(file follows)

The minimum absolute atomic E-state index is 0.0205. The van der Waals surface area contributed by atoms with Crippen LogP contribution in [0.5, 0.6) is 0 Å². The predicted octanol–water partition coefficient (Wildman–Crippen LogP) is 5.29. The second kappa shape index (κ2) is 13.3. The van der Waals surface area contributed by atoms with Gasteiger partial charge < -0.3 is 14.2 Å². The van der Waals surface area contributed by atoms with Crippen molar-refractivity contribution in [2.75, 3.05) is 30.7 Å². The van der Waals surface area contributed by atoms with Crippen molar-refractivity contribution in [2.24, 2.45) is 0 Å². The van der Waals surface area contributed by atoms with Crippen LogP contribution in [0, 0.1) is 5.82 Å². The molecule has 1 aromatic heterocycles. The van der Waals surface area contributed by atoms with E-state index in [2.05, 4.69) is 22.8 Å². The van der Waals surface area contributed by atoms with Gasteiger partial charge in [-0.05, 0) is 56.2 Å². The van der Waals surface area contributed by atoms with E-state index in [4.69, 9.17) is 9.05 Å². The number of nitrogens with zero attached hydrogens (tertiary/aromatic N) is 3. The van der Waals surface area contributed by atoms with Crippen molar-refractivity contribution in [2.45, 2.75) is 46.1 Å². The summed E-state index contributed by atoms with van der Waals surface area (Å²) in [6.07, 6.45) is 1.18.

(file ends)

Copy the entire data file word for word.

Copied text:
The minimum absolute atomic E-state index is 0.0205. The van der Waals surface area contributed by atoms with Crippen LogP contribution in [0.5, 0.6) is 0 Å². The predicted octanol–water partition coefficient (Wildman–Crippen LogP) is 5.29. The second kappa shape index (κ2) is 13.3. The van der Waals surface area contributed by atoms with Gasteiger partial charge < -0.3 is 14.2 Å². The van der Waals surface area contributed by atoms with Crippen molar-refractivity contribution in [2.75, 3.05) is 30.7 Å². The van der Waals surface area contributed by atoms with Crippen molar-refractivity contribution in [2.24, 2.45) is 0 Å². The van der Waals surface area contributed by atoms with Crippen LogP contribution in [0, 0.1) is 5.82 Å². The molecule has 1 aromatic heterocycles. The van der Waals surface area contributed by atoms with E-state index in [2.05, 4.69) is 22.8 Å². The van der Waals surface area contributed by atoms with Gasteiger partial charge in [-0.05, 0) is 56.2 Å². The van der Waals surface area contributed by atoms with E-state index in [4.69, 9.17) is 9.05 Å². The number of nitrogens with zero attached hydrogens (tertiary/aromatic N) is 3. The van der Waals surface area contributed by atoms with Crippen molar-refractivity contribution in [2.45, 2.75) is 46.1 Å². The summed E-state index contributed by atoms with van der Waals surface area (Å²) in [6.07, 6.45) is 1.18.